John walked slowly back to the small hotel where he'd rented a room. He really didn't have anywhere else to go, not after leaving Finch on the bench under the bridge. He'd decided to stay, decided to accept the job. It had been interesting, something to do instead of wallowing in grief and booze. It had felt good to use the skills he possessed for his own reasons instead of the company's, to achieve something good instead of bad.
What had he told Stills before he shot him? That he'd gone all over the world looking for bad guys but there were plenty of them right here all along. And according to Finch, the numbers never stopped coming. It sounded like he'd be kept pretty busy. While the two of them were still alive at least.
Because not only had he accepted a job from the man he knew so little about, the two of them had apparently made a suicide pact together. They would probably end up dead for real, Finch had said. If one of the 'numbers' were dangerous enough, or if the wrong people found out they weren't actually dead, things could go south fast.
That was all right, though. John wasn't really sure he wanted to live that much longer any way. If he could spend the time helping a few people, at least maybe that would make up for some of his past mistakes. Though "mistakes" was perhaps the wrong word, too light a word. He'd killed, committed atrocities, lied, cheated, hurt. All in the name of his country, but did that really matter in the long run? When you were judged, did you get to explain that you'd be ordered by your government to commit the crimes you were being judged for? He doubted it. He wasn't sure what he believed in any more, but whether you called it God or karma or just... something, he knew what you did in life mattered. Every life was important to someone, even the worst terrorists had their reasons and those they held dear. And his own government wasn't perfect; mistakes could be made, the wrong people ordered killed. There were questions he'd never asked, reasons he'd never been given and they were, in his mind, worse than the deeds he'd done. So, no, he could never really atone for the things he had done, the lives he'd taken, the lives he hadn't saved. But if he did the work Finch had hired him for, maybe he could attempt to balance the scale just a bit. It wouldn't win him a place in the heaven he wasn't sure he believed in, but that was all right. He'd long ago accepted what his ultimate fate might be.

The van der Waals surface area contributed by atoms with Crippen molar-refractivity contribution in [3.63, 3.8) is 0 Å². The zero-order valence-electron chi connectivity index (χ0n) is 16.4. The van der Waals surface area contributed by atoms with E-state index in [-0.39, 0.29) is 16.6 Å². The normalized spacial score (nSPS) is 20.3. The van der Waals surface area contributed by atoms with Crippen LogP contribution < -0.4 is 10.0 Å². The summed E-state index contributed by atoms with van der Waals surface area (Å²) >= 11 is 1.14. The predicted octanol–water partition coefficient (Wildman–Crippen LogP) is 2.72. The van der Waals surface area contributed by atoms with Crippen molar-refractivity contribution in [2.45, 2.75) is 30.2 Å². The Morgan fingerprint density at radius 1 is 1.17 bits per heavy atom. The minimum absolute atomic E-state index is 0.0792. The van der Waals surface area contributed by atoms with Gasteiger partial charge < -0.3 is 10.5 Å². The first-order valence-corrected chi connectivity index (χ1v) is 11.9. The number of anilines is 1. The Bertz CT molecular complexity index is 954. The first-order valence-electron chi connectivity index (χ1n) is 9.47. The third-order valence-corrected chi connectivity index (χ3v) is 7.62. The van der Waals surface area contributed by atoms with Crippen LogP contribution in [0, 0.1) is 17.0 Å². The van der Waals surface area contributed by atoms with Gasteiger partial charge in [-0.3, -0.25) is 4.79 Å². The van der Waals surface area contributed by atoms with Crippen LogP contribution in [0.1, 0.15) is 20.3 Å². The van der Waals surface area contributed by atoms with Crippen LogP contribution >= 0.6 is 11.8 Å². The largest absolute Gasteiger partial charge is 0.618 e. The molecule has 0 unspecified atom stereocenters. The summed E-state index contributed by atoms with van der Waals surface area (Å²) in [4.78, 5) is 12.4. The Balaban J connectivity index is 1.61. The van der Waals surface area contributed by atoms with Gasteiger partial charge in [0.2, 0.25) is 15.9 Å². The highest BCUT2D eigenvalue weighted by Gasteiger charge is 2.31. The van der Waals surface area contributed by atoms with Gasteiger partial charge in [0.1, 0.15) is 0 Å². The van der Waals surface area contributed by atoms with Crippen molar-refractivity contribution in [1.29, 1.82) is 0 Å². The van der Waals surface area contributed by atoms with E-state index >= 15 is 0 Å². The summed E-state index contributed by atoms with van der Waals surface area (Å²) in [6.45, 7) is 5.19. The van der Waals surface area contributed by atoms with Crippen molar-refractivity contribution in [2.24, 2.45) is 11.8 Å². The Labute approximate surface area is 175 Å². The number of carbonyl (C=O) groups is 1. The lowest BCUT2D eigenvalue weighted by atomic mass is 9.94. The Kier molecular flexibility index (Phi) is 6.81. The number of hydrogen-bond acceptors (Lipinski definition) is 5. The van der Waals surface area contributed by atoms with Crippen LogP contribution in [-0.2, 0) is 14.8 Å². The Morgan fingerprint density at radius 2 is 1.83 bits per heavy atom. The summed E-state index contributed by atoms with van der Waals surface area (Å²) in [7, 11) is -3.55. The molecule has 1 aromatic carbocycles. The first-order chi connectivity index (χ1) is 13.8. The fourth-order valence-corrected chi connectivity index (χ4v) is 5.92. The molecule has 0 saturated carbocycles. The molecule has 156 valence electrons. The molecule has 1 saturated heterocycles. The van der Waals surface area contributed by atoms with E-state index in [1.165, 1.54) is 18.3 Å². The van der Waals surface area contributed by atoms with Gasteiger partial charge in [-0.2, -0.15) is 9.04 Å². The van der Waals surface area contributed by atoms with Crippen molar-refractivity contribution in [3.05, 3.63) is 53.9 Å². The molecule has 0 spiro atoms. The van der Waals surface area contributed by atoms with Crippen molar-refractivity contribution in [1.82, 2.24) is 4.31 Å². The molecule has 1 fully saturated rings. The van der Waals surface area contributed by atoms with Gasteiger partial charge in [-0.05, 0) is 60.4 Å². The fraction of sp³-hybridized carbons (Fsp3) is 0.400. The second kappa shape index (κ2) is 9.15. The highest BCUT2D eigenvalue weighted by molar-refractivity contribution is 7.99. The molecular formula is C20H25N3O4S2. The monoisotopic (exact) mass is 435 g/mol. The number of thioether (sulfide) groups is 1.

His room was on the fifth floor of the old hotel, facing an alley, relatively secure. It wasn't much different from the room he'd fallen asleep in the day he'd met Finch, the one he hadn't been in when he'd next woken up. This time, he was pretty sure Finch wasn't going to move him but he decided he wouldn't drink himself to sleep just in case.
Besides, he didn't really need to. He'd gone, what? Four days without a drink. And he didn't even really miss the stuff. He only drank to numb the pain. Working for Finch had been just as effective. He hadn't thought of Jessica much at all while he was working the case.
It kind of amazed him that his skills were still as sharp as ever though. He had let that detective get the drop on him, but that was pretty much his only mistake. And it had allowed him to make the guy into an asset. He was going to have fun with Fusco. When he wasn't knee capping bad guys, he could take a little of his anger and self hatred out on the poor cop. But what had happened in Ordos and getting out of China and back to the States and learning Jessica was dead and hiding in a bottle for a couple of months hadn't made him forget everything. At first, when he had first agreed to help Finch, he had been a little uncertain. Not that he would have admitted that to the strange man who'd somehow found him. Then he had realized that it was just like riding a bicycle where his skills were concerned. Months of living on the streets and drinking hadn't ruined his aim or his instincts.
If they had, he supposed the mysterious Mr. Finch wouldn't have wanted him after all.
He'd told the man he'd done some digging. That had consisted of hitting the public library to use the internet. He hadn't been able to find anything on Harold Finch though. Now that he knew about the Machine, however, he realized that wasn't that surprising. Finch was off the grid. It would be interesting to learn more about his new boss. Why was he such a private person? Why was he dead to the world? Where did he live?
He hung up his jacket and pulled out the bottom drawer of the dresser. The laptop he'd bought with Finch's money was in there. It would be easier than using the library to try to find things out about Finch -- and what else was he going to do in his off time?
He plugged in the laptop and booted it up, this time deciding to try a name he'd gotten from following Finch this morning. He'd waited outside the library and the man had emerged at about eight-thirty. From there, he caught a cab and proceeded to an office building in Manhattan that housed a company called "I.F.T". John typed the initials into Google.
A scream suddenly reverberated through the silence of the hotel hallway. John was on his feet before he even thought about it.